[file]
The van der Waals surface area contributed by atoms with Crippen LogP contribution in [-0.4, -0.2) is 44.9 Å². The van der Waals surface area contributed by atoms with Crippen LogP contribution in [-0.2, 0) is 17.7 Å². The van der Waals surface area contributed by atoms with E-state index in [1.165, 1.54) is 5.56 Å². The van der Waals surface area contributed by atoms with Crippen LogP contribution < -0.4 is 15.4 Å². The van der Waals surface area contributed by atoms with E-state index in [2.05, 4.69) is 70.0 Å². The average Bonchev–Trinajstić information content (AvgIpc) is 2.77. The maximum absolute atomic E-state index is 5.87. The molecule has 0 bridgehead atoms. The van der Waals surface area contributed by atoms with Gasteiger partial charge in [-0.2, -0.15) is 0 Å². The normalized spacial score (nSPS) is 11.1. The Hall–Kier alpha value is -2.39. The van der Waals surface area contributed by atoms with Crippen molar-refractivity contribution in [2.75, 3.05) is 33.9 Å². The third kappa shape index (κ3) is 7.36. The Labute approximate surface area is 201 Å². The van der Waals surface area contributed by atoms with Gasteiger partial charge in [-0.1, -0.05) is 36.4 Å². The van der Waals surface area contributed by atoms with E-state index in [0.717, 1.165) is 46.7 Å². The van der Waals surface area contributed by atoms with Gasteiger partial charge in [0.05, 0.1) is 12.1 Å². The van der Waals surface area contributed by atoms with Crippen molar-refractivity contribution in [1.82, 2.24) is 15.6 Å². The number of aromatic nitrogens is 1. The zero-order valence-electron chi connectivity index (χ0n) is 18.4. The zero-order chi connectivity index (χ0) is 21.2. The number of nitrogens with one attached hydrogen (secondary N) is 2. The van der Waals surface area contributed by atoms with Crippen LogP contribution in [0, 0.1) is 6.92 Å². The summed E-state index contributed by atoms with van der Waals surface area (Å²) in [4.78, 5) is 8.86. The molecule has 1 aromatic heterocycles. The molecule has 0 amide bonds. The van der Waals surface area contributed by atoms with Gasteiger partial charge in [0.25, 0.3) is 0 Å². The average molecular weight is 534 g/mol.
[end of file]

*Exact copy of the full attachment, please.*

The van der Waals surface area contributed by atoms with Crippen LogP contribution in [-0.4, -0.2) is 44.9 Å². The van der Waals surface area contributed by atoms with Crippen LogP contribution in [-0.2, 0) is 17.7 Å². The van der Waals surface area contributed by atoms with E-state index in [1.165, 1.54) is 5.56 Å². The van der Waals surface area contributed by atoms with Crippen LogP contribution < -0.4 is 15.4 Å². The van der Waals surface area contributed by atoms with E-state index in [2.05, 4.69) is 70.0 Å². The average Bonchev–Trinajstić information content (AvgIpc) is 2.77. The maximum absolute atomic E-state index is 5.87. The molecule has 0 bridgehead atoms. The van der Waals surface area contributed by atoms with Gasteiger partial charge in [-0.2, -0.15) is 0 Å². The normalized spacial score (nSPS) is 11.1. The Hall–Kier alpha value is -2.39. The van der Waals surface area contributed by atoms with Crippen molar-refractivity contribution in [2.75, 3.05) is 33.9 Å². The third kappa shape index (κ3) is 7.36. The Labute approximate surface area is 201 Å². The van der Waals surface area contributed by atoms with Gasteiger partial charge in [-0.1, -0.05) is 36.4 Å². The van der Waals surface area contributed by atoms with E-state index in [0.717, 1.165) is 46.7 Å². The van der Waals surface area contributed by atoms with Gasteiger partial charge in [0.05, 0.1) is 12.1 Å². The van der Waals surface area contributed by atoms with Crippen molar-refractivity contribution in [1.82, 2.24) is 15.6 Å². The number of aromatic nitrogens is 1. The zero-order valence-electron chi connectivity index (χ0n) is 18.4. The zero-order chi connectivity index (χ0) is 21.2. The number of nitrogens with one attached hydrogen (secondary N) is 2. The van der Waals surface area contributed by atoms with Crippen LogP contribution in [0, 0.1) is 6.92 Å². The summed E-state index contributed by atoms with van der Waals surface area (Å²) in [4.78, 5) is 8.86. The molecule has 1 aromatic heterocycles. The molecule has 0 amide bonds. The van der Waals surface area contributed by atoms with Gasteiger partial charge in [0.25, 0.3) is 0 Å². The average molecular weight is 534 g/mol.